Pope Blasts Gender-Confirmation Surgery

Pope

Pope Francis’s remarks today opposing “the biologic and psychological manipulation of sexual difference” show that he doesn’t understand the situation of transgender people, say LGBT Catholic groups.

The pope made the comments while addressing the Pontifical Academy for Life’s general assembly in Rome. “The biological and psychical manipulation of sexual difference, which biomedical technology allows us to perceive as completely available to free choice — which it is not! — thus risks dismantling the source of energy that nurtures the alliance between man and woman and which renders it creative and fruitful,” he told members of the academy, which was created by Pope John Paul II in 1994 to deal with bioethical concerns.

“By referring to transgender people’s desires to transition as ‘manipulation’ and a ‘free choice’ Pope Francis shows that he does not understand that for transgender people, a transition is a discovery and affirmation of who God created them to be,” said a statement issued by Francis DeBernardo, executive director of New Ways Ministry, which works for LGBT equality within Catholicism. “Gender is more than a biological reality.  It also includes psychological, emotional, cultural, and spiritual dimensions. When some people seek surgery to confirm their gender identity, they are celebrating their God-given identities. A decision to transition is often made after many years of confusion and turmoil, as well as many forms of discernment with medical, psychological, and spiritual authorities.”

DignityUSA, another LGBT Catholic group, released a similar statement, saying in a press release, “Pope Francis’s statement denouncing technologies that support gender confirmation demonstrates the pontiff’s tragic ignorance on the challenges faced by transgender people, and puts this population at risk of increased discrimination and violence.”

In the release, DignityUSA executive director Marianne Duddy-Burke added, “The reality is that transgender people experience tremendous stress in trying to live as who the world believes them to be. It takes incredible strength and commitment for them to risk living as who they are. Not all transgender people can or want to access technological supports that confirm their true genders. Throughout history, we have seen our transgender neighbors use whatever tools are available to live in their truth. Technology that makes this easier should be embraced as a blessing.” She noted that Francis’s words affect trans people’s lives in many ways. “Here in the U.S., where one in six hospital beds is in a Catholic hospital, it is difficult for transgender people in some areas to get the respectful, informed, appropriate care that they need,” she said.

Far from denying the significance of gender, DeBernardo said, “Transgender people actually acknowledge the importance of gender since they recognize how important it is for them to live as their authentic gender, not by the gender assigned to them at birth which was based on the minimal evidence of external genitalia. … Their quest for authenticity is a quest for holiness. They seek to ‘honor the care’ of the identity and life that they have been given. To say that transgender people are acting against the plan of God is actually itself a rejection of God’s plan for these sacred human beings.”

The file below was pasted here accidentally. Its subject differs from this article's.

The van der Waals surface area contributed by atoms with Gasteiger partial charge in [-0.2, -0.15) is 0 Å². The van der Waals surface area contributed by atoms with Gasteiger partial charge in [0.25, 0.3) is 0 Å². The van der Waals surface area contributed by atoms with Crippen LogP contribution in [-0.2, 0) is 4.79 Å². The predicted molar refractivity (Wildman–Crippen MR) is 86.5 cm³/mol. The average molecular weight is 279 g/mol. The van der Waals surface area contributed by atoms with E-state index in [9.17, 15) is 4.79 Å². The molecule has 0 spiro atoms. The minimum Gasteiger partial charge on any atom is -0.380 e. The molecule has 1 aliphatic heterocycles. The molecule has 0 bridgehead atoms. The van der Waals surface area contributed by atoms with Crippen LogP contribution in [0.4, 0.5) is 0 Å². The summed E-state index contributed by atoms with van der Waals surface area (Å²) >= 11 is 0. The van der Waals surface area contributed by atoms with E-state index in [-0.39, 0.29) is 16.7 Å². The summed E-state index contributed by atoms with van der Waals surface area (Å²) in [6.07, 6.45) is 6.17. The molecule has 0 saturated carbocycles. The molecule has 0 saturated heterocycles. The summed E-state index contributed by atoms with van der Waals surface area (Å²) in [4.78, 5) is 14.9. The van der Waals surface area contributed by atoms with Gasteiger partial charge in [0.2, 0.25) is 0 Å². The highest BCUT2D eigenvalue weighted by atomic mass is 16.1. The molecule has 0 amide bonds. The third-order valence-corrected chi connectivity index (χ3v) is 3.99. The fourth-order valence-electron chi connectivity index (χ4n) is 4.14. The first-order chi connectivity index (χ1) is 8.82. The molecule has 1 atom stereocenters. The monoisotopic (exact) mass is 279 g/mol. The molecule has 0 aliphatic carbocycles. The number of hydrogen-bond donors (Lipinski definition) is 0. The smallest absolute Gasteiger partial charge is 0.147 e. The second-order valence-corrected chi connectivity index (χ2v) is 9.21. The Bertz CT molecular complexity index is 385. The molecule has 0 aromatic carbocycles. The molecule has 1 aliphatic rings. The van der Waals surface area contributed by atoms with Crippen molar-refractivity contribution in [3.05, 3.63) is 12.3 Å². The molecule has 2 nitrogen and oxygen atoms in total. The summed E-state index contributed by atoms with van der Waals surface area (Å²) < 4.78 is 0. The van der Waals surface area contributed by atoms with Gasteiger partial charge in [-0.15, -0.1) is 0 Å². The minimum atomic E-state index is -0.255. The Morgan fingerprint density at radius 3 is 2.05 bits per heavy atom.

This is a case where Pope Francis’s words conflict with some of his actions. In 2015 he met with a Spanish transgender man who had been rejected by his Catholic parish, and the Spaniard, Diego Neria Lejárraga, later said he found the pope to be “kindness personified.” However, Francis has similarly denounced the concept of gender transition on other occasions, and during his papacy the Vatican has ruled that trans people cannot be godparents.

 “We strongly urge Pope Francis to take time to meet with more transgender people and their families, and to listen to their stories of hope and struggle,” Duddy-Burke continued. “Our church must start from the needs of the people, not from some dogma that more and more is discredited by science and the experience of millions of people. And the church must immediately end its persecution of sexual minorities in direct contrast to the open fellowship and embracing love Jesus himself would have shown.”

In today’s address, the pope also dealt with gender roles, saying, “The forms of subordination that have sadly marked the history of women must be definitively abandoned,” but without “radically neutralizing sexual difference.” Among the differences in the Catholic Church’s treatment of men and women: Women are barred from being members of the clergy.

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